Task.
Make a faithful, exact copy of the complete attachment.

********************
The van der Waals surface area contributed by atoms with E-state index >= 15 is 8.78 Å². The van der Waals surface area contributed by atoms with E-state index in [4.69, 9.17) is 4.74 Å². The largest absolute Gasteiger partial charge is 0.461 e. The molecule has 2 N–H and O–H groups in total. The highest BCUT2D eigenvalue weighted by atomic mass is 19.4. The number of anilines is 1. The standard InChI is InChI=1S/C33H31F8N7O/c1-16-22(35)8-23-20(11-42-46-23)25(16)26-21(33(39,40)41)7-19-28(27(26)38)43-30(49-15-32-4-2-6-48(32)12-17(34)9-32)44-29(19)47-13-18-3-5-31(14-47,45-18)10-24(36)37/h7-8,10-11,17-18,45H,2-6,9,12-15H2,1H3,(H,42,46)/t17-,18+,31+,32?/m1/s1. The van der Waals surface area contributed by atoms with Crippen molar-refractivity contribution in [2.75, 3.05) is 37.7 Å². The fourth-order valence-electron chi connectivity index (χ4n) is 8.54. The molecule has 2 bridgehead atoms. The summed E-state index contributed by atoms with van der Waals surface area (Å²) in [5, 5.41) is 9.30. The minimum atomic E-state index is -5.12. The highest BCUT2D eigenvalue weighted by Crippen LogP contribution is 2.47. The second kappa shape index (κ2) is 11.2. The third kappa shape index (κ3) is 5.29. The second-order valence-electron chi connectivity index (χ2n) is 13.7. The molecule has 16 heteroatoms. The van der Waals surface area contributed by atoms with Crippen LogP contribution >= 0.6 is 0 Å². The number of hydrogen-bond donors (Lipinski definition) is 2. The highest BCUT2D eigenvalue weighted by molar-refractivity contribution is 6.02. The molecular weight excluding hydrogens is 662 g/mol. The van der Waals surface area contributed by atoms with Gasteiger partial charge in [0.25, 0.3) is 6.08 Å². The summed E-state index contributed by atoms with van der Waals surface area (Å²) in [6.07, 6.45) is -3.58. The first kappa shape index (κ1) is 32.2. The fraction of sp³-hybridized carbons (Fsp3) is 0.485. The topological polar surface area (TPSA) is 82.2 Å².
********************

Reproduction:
The van der Waals surface area contributed by atoms with E-state index >= 15 is 8.78 Å². The van der Waals surface area contributed by atoms with E-state index in [4.69, 9.17) is 4.74 Å². The largest absolute Gasteiger partial charge is 0.461 e. The molecule has 2 N–H and O–H groups in total. The highest BCUT2D eigenvalue weighted by atomic mass is 19.4. The number of anilines is 1. The standard InChI is InChI=1S/C33H31F8N7O/c1-16-22(35)8-23-20(11-42-46-23)25(16)26-21(33(39,40)41)7-19-28(27(26)38)43-30(49-15-32-4-2-6-48(32)12-17(34)9-32)44-29(19)47-13-18-3-5-31(14-47,45-18)10-24(36)37/h7-8,10-11,17-18,45H,2-6,9,12-15H2,1H3,(H,42,46)/t17-,18+,31+,32?/m1/s1. The van der Waals surface area contributed by atoms with Crippen molar-refractivity contribution in [2.75, 3.05) is 37.7 Å². The fourth-order valence-electron chi connectivity index (χ4n) is 8.54. The molecule has 2 bridgehead atoms. The summed E-state index contributed by atoms with van der Waals surface area (Å²) in [5, 5.41) is 9.30. The minimum atomic E-state index is -5.12. The highest BCUT2D eigenvalue weighted by Crippen LogP contribution is 2.47. The second kappa shape index (κ2) is 11.2. The third kappa shape index (κ3) is 5.29. The second-order valence-electron chi connectivity index (χ2n) is 13.7. The molecule has 16 heteroatoms. The van der Waals surface area contributed by atoms with Crippen LogP contribution >= 0.6 is 0 Å². The number of hydrogen-bond donors (Lipinski definition) is 2. The highest BCUT2D eigenvalue weighted by molar-refractivity contribution is 6.02. The molecular weight excluding hydrogens is 662 g/mol. The van der Waals surface area contributed by atoms with Gasteiger partial charge in [0.25, 0.3) is 6.08 Å². The summed E-state index contributed by atoms with van der Waals surface area (Å²) in [6.07, 6.45) is -3.58. The first kappa shape index (κ1) is 32.2. The fraction of sp³-hybridized carbons (Fsp3) is 0.485. The topological polar surface area (TPSA) is 82.2 Å².